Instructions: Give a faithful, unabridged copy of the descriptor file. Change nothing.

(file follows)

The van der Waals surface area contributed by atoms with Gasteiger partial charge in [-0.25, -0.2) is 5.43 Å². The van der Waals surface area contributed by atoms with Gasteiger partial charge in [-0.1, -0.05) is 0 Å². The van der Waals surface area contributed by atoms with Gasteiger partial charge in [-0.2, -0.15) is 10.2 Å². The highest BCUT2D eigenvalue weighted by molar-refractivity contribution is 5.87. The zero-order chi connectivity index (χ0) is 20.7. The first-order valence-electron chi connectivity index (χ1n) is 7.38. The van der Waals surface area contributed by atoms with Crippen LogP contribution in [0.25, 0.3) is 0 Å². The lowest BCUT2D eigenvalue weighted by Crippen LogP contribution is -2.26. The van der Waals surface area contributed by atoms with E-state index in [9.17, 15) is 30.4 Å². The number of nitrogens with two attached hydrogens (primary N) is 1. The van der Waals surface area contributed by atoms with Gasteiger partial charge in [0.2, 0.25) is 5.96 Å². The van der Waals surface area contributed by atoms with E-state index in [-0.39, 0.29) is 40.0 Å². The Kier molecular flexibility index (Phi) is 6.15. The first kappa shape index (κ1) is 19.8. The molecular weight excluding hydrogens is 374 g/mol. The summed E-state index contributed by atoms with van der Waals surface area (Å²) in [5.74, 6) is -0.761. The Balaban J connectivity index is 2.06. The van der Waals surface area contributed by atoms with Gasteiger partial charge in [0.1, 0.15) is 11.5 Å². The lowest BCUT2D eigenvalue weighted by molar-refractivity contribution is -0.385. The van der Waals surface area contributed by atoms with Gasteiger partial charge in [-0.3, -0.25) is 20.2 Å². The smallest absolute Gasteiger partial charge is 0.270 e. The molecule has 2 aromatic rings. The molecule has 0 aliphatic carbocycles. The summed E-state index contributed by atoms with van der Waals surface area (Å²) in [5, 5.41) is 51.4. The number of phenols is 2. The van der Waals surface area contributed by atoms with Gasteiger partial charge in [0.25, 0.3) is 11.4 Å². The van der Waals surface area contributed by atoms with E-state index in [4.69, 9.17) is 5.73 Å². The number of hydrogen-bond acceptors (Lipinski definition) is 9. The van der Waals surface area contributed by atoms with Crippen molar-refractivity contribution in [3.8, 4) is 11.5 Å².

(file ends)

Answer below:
The van der Waals surface area contributed by atoms with Gasteiger partial charge in [-0.25, -0.2) is 5.43 Å². The van der Waals surface area contributed by atoms with Gasteiger partial charge in [-0.1, -0.05) is 0 Å². The van der Waals surface area contributed by atoms with Gasteiger partial charge in [-0.2, -0.15) is 10.2 Å². The highest BCUT2D eigenvalue weighted by molar-refractivity contribution is 5.87. The zero-order chi connectivity index (χ0) is 20.7. The first-order valence-electron chi connectivity index (χ1n) is 7.38. The van der Waals surface area contributed by atoms with Crippen LogP contribution in [0.25, 0.3) is 0 Å². The lowest BCUT2D eigenvalue weighted by Crippen LogP contribution is -2.26. The van der Waals surface area contributed by atoms with E-state index in [9.17, 15) is 30.4 Å². The number of nitrogens with two attached hydrogens (primary N) is 1. The van der Waals surface area contributed by atoms with Gasteiger partial charge in [0.2, 0.25) is 5.96 Å². The van der Waals surface area contributed by atoms with E-state index in [-0.39, 0.29) is 40.0 Å². The Kier molecular flexibility index (Phi) is 6.15. The first kappa shape index (κ1) is 19.8. The molecular weight excluding hydrogens is 374 g/mol. The summed E-state index contributed by atoms with van der Waals surface area (Å²) in [5.74, 6) is -0.761. The Balaban J connectivity index is 2.06. The van der Waals surface area contributed by atoms with Gasteiger partial charge in [0.1, 0.15) is 11.5 Å². The lowest BCUT2D eigenvalue weighted by molar-refractivity contribution is -0.385. The van der Waals surface area contributed by atoms with Gasteiger partial charge in [-0.3, -0.25) is 20.2 Å². The smallest absolute Gasteiger partial charge is 0.270 e. The molecule has 2 aromatic rings. The molecule has 0 aliphatic carbocycles. The summed E-state index contributed by atoms with van der Waals surface area (Å²) in [5, 5.41) is 51.4. The number of phenols is 2. The van der Waals surface area contributed by atoms with Gasteiger partial charge in [0.25, 0.3) is 11.4 Å². The van der Waals surface area contributed by atoms with E-state index in [4.69, 9.17) is 5.73 Å². The number of hydrogen-bond acceptors (Lipinski definition) is 9. The van der Waals surface area contributed by atoms with Crippen molar-refractivity contribution in [3.8, 4) is 11.5 Å².